Take the 2-minute tour ×
Stack Overflow is a question and answer site for professional and enthusiast programmers. It's 100% free, no registration required.

I'm learning jQuery, and am attempting to understand the following code structure.

if(jQuery) (function($){
    $.extend($.fn, {
        MyPlugin: function(a, b) {

From what I can tell, this first checks to see if the jQuery object exists. If it does, it defines an inline function, which extends the jQuery object using the 'fn' attribute.

I've seen this question asked in a couple other places, for example here, but the points I'm not understanding haven't been addressed. Where I'm getting confused...

-why is the special jquery "$" object passed to the initial function?

-why is the inline function passed the jQuery object (on the last line)? ie: (function($) {...})(jQuery);


share|improve this question

4 Answers 4

up vote 5 down vote accepted

Simple explanation

It just creates a closure where you can reference jQuery with $, even if it's in noConflict mode.

Also explained in jSang's answer (+1)'s plugin authoring.

Technically, it just defines an Anonymous function which takes one argument called $ and immediately calls it passing jQuery as the only argument, so $ serves as an alias to jQuery inside this function's scope - note that the $ in the global scope is not accessible inside this closure then.

It means, if you had Prototype using $ in the global scope, you wouldn't be able to access Prototype using $ inside the closure, as the local scope $ which references jQuery takes precedence.

Of course, if you need another library's methods inside your closure, you can define it using 2 arguments: (function($j, $p) { and call it passing (jQuery, $) assuming another library is using the $ namespace. Or more simply, alias your closure's local scope var to something differently than your other library's global scope var: (function($j) {, which means the global $ will still be accessible inside the function's scope. Note that this latter effect may be undesirable as you can't be completely sure of what your user has assigned for $ unless you explicitly write it in your documentation. I guess plugins which require multiple libraries are a little off-topic so let's leave it at that.

Slightly more detailed

A practical closure example from the noConflict docs page:

(function($) { 
  $(function() {
    // more code using $ as alias to jQuery

That closure aliases jQuery as $ inside its scope, very useful in case your user has Prototype or another library using the $ global namespace, for instance. This makes your plugin much more sturdy and less error-prone.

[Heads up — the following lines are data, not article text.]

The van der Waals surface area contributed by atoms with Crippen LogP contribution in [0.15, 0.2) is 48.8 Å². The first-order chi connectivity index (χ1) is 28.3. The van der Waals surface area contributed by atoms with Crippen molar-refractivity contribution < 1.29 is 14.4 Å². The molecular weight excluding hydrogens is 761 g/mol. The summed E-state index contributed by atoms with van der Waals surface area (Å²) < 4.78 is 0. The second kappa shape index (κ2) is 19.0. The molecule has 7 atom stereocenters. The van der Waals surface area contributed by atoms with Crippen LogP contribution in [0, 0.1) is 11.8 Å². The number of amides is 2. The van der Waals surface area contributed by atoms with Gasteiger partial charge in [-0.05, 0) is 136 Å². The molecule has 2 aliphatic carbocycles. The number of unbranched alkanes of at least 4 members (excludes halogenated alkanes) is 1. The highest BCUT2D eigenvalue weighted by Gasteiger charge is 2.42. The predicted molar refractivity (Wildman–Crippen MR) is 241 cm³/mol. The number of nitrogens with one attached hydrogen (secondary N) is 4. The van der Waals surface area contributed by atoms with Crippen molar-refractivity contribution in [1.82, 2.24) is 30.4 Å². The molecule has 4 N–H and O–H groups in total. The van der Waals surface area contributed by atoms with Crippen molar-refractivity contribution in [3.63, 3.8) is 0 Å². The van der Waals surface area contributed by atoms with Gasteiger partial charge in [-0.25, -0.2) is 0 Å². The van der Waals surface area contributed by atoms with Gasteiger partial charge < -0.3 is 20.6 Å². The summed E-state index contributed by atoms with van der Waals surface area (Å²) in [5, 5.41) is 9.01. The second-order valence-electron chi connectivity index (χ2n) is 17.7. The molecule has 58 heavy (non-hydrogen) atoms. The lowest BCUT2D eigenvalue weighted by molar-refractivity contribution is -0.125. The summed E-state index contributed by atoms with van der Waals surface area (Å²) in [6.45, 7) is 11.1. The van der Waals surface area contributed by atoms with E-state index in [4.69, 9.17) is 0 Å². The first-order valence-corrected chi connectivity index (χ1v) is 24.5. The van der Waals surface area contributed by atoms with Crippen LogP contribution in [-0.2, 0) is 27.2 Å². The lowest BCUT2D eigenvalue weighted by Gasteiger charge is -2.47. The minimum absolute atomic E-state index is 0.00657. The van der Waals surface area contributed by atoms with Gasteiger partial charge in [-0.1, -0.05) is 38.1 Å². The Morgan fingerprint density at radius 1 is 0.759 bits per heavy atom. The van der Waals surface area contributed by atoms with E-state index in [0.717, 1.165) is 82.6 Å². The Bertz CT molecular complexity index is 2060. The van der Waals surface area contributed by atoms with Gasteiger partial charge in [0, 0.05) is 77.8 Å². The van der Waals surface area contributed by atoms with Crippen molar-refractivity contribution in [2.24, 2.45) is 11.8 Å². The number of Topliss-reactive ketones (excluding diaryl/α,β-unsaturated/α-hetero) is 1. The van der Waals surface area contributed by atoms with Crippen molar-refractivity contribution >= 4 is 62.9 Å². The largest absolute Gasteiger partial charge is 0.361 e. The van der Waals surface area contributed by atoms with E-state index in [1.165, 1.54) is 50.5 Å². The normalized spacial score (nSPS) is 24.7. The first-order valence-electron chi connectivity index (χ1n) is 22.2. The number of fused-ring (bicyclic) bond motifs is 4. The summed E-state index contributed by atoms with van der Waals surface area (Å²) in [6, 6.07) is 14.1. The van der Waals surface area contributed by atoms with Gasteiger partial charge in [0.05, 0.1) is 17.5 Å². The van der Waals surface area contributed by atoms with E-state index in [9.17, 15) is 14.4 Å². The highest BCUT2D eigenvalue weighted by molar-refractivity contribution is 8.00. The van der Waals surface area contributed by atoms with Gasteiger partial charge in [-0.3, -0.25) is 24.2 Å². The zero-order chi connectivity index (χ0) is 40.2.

The closure can be used whether jQuery has control of the $ variable or not, hence it's ideal for plugin authoring.

Imagine if one of your end-users had jQuery in noConflict mode and Prototype using the $ namespace, and your plugin tried to extend $ with jQuery methods? The Chaos and Ponies!

Of course, you could skip the closure and replace all $ with jQuery, but it'd make your code longer and less readable to many developers.

Also, How do JavaScript closures work? has many useful answers if you have trouble understanding closures, even though this question shouldn't require too much in-depth knowledge about closures. :)

share|improve this answer

I'll do my best to answer these questions. I'm on an iPad so bear with me if I'm I leave out some technical details. These points are a little simplified, but they help describe what's goin on :)

  • $ is being passed in because $ could of been overridden to mean something else. jQuery could also be in noCinflict mode.
  • What (jQuery) is doing is calling, immediately, the inline function that's defined. This is known as a self-executing function. While not correct (it doesn't execute itself, we do that), thats what its been come to be known as. It passes jQuery to the function so we have a value for $. As mentionEd in another answer, this creats a closure. I'd suggest googling "JavaScript closures". You'll find some very valuable information :)

Hope that helps :)

share|improve this answer
Oh nice, you addressed the self-executing aspect very well which I overlooked initially, +1 –  Fabrício Matté Jul 20 '12 at 5:08

This will answer your questions: http://docs.jquery.com/Plugins/Authoring

share|improve this answer

What you are looking is extending jQuery with new plugins "the part you are extending $.fn". and it is wrapped in a closure block.

//do sth

The above code is the part you must consider. To describe it see below example:

1. declare a function and calling it

var fn = function(b){ /*do sth like alert(b)*/ };

2. shorter syntax is

(function(b){ /*do sth like alert(b)*/ })('hiiii');

Now if you replace b with $ and passed parameter 'hiiii' with jQuery you end up with:

(function($){ /*do sth with $*/ })(jQuery);

As you see in first example b is methods parameter and 'hiiii' is passed parameter at call time. Same for what you have above, $ is methods parameter and jQuery is the passed parameter at call time.

The reason is to avoid conflicts with other libraries as $ has been used widely in almost all JS libraries. So you can use jQuery along other libraries.

And if you want to read more about how to develop plugins go to this post

share|improve this answer

Your Answer


By posting your answer, you agree to the privacy policy and terms of service.

Not the answer you're looking for? Browse other questions tagged or ask your own question.